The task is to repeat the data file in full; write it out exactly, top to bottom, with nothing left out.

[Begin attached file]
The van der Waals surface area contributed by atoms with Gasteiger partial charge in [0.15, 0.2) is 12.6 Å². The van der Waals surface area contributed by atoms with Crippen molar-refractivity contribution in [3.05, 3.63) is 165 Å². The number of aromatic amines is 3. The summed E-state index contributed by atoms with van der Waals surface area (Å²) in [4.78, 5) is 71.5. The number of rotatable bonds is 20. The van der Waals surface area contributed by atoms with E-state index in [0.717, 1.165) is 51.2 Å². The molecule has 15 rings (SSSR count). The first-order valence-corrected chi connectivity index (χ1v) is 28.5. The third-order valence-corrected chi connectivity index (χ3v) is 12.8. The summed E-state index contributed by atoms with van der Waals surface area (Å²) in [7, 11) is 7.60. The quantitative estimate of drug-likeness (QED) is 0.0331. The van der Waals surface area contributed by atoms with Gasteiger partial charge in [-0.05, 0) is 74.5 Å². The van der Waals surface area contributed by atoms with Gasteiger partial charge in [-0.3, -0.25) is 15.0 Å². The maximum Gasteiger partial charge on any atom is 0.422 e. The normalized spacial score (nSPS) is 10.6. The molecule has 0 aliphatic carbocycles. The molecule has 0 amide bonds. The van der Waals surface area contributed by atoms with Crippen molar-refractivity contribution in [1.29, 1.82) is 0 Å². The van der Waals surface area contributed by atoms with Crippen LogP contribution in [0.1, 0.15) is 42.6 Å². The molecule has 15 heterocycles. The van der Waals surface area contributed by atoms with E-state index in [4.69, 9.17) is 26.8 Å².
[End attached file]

The van der Waals surface area contributed by atoms with Gasteiger partial charge in [0.15, 0.2) is 12.6 Å². The van der Waals surface area contributed by atoms with Crippen molar-refractivity contribution in [3.05, 3.63) is 165 Å². The number of aromatic amines is 3. The summed E-state index contributed by atoms with van der Waals surface area (Å²) in [4.78, 5) is 71.5. The number of rotatable bonds is 20. The van der Waals surface area contributed by atoms with E-state index in [0.717, 1.165) is 51.2 Å². The molecule has 15 rings (SSSR count). The first-order valence-corrected chi connectivity index (χ1v) is 28.5. The third-order valence-corrected chi connectivity index (χ3v) is 12.8. The summed E-state index contributed by atoms with van der Waals surface area (Å²) in [7, 11) is 7.60. The quantitative estimate of drug-likeness (QED) is 0.0331. The van der Waals surface area contributed by atoms with Gasteiger partial charge in [-0.05, 0) is 74.5 Å². The van der Waals surface area contributed by atoms with Gasteiger partial charge in [-0.3, -0.25) is 15.0 Å². The maximum Gasteiger partial charge on any atom is 0.422 e. The normalized spacial score (nSPS) is 10.6. The molecule has 0 aliphatic carbocycles. The molecule has 0 amide bonds. The van der Waals surface area contributed by atoms with Crippen molar-refractivity contribution in [1.29, 1.82) is 0 Å². The van der Waals surface area contributed by atoms with Crippen LogP contribution in [0.1, 0.15) is 42.6 Å². The molecule has 15 heterocycles. The van der Waals surface area contributed by atoms with E-state index in [4.69, 9.17) is 26.8 Å².